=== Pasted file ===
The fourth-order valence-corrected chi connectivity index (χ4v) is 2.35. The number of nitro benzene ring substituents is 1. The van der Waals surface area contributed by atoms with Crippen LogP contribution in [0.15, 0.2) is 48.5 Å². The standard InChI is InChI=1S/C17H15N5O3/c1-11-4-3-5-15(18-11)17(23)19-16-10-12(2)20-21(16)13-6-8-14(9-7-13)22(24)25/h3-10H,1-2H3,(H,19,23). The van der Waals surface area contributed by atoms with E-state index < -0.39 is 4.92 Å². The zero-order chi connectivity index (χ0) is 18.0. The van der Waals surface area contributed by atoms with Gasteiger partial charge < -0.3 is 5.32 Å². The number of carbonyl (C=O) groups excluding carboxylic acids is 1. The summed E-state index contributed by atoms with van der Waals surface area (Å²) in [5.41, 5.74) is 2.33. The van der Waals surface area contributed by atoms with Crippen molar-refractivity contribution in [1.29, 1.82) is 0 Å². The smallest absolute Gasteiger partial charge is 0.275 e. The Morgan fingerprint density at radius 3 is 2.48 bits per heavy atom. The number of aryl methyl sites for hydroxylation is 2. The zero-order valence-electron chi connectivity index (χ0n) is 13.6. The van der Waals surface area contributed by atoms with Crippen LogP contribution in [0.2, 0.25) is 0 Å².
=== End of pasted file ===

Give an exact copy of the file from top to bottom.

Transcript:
The fourth-order valence-corrected chi connectivity index (χ4v) is 2.35. The number of nitro benzene ring substituents is 1. The van der Waals surface area contributed by atoms with Crippen LogP contribution in [0.15, 0.2) is 48.5 Å². The standard InChI is InChI=1S/C17H15N5O3/c1-11-4-3-5-15(18-11)17(23)19-16-10-12(2)20-21(16)13-6-8-14(9-7-13)22(24)25/h3-10H,1-2H3,(H,19,23). The van der Waals surface area contributed by atoms with E-state index < -0.39 is 4.92 Å². The zero-order chi connectivity index (χ0) is 18.0. The van der Waals surface area contributed by atoms with Gasteiger partial charge < -0.3 is 5.32 Å². The number of carbonyl (C=O) groups excluding carboxylic acids is 1. The summed E-state index contributed by atoms with van der Waals surface area (Å²) in [5.41, 5.74) is 2.33. The van der Waals surface area contributed by atoms with Crippen molar-refractivity contribution in [1.29, 1.82) is 0 Å². The smallest absolute Gasteiger partial charge is 0.275 e. The Morgan fingerprint density at radius 3 is 2.48 bits per heavy atom. The number of aryl methyl sites for hydroxylation is 2. The zero-order valence-electron chi connectivity index (χ0n) is 13.6. The van der Waals surface area contributed by atoms with Crippen LogP contribution in [0.2, 0.25) is 0 Å².